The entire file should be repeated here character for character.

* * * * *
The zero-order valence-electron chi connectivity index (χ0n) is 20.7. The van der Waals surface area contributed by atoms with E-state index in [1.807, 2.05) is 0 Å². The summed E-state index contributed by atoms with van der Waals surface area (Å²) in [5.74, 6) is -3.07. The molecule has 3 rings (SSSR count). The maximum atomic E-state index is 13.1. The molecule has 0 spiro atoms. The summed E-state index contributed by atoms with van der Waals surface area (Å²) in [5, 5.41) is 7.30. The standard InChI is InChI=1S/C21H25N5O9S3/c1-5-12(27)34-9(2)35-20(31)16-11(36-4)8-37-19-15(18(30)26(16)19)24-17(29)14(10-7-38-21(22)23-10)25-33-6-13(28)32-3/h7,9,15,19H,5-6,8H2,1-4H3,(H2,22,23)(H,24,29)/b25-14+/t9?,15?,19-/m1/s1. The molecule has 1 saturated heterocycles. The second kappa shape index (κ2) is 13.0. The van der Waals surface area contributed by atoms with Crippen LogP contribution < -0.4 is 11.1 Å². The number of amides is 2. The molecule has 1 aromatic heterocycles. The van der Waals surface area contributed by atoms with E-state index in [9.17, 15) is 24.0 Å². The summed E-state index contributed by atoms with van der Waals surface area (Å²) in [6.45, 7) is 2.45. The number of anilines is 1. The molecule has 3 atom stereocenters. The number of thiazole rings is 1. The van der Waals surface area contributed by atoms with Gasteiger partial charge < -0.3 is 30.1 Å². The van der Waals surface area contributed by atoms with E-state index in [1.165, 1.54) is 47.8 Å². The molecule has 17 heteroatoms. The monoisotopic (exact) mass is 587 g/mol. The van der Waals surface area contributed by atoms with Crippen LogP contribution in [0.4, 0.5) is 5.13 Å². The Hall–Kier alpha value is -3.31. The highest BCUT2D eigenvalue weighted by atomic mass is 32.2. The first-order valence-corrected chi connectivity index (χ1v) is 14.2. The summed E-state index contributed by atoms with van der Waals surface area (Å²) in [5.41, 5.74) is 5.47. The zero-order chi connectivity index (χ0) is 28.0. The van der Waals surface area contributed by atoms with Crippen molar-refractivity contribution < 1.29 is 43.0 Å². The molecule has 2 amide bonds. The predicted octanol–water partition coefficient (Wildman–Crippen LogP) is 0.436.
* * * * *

The zero-order valence-electron chi connectivity index (χ0n) is 20.7. The van der Waals surface area contributed by atoms with E-state index in [1.807, 2.05) is 0 Å². The summed E-state index contributed by atoms with van der Waals surface area (Å²) in [5.74, 6) is -3.07. The molecule has 3 rings (SSSR count). The maximum atomic E-state index is 13.1. The molecule has 0 spiro atoms. The summed E-state index contributed by atoms with van der Waals surface area (Å²) in [5, 5.41) is 7.30. The standard InChI is InChI=1S/C21H25N5O9S3/c1-5-12(27)34-9(2)35-20(31)16-11(36-4)8-37-19-15(18(30)26(16)19)24-17(29)14(10-7-38-21(22)23-10)25-33-6-13(28)32-3/h7,9,15,19H,5-6,8H2,1-4H3,(H2,22,23)(H,24,29)/b25-14+/t9?,15?,19-/m1/s1. The molecule has 1 saturated heterocycles. The second kappa shape index (κ2) is 13.0. The van der Waals surface area contributed by atoms with Crippen LogP contribution < -0.4 is 11.1 Å². The number of amides is 2. The molecule has 1 aromatic heterocycles. The van der Waals surface area contributed by atoms with E-state index in [9.17, 15) is 24.0 Å². The summed E-state index contributed by atoms with van der Waals surface area (Å²) in [6.45, 7) is 2.45. The number of anilines is 1. The molecule has 3 atom stereocenters. The number of thiazole rings is 1. The van der Waals surface area contributed by atoms with Gasteiger partial charge < -0.3 is 30.1 Å². The van der Waals surface area contributed by atoms with E-state index in [1.165, 1.54) is 47.8 Å². The molecule has 17 heteroatoms. The monoisotopic (exact) mass is 587 g/mol. The van der Waals surface area contributed by atoms with Crippen LogP contribution in [0.4, 0.5) is 5.13 Å². The Hall–Kier alpha value is -3.31. The highest BCUT2D eigenvalue weighted by atomic mass is 32.2. The first-order valence-corrected chi connectivity index (χ1v) is 14.2. The summed E-state index contributed by atoms with van der Waals surface area (Å²) in [5.41, 5.74) is 5.47. The zero-order chi connectivity index (χ0) is 28.0. The van der Waals surface area contributed by atoms with Crippen molar-refractivity contribution < 1.29 is 43.0 Å². The molecule has 2 amide bonds. The predicted octanol–water partition coefficient (Wildman–Crippen LogP) is 0.436.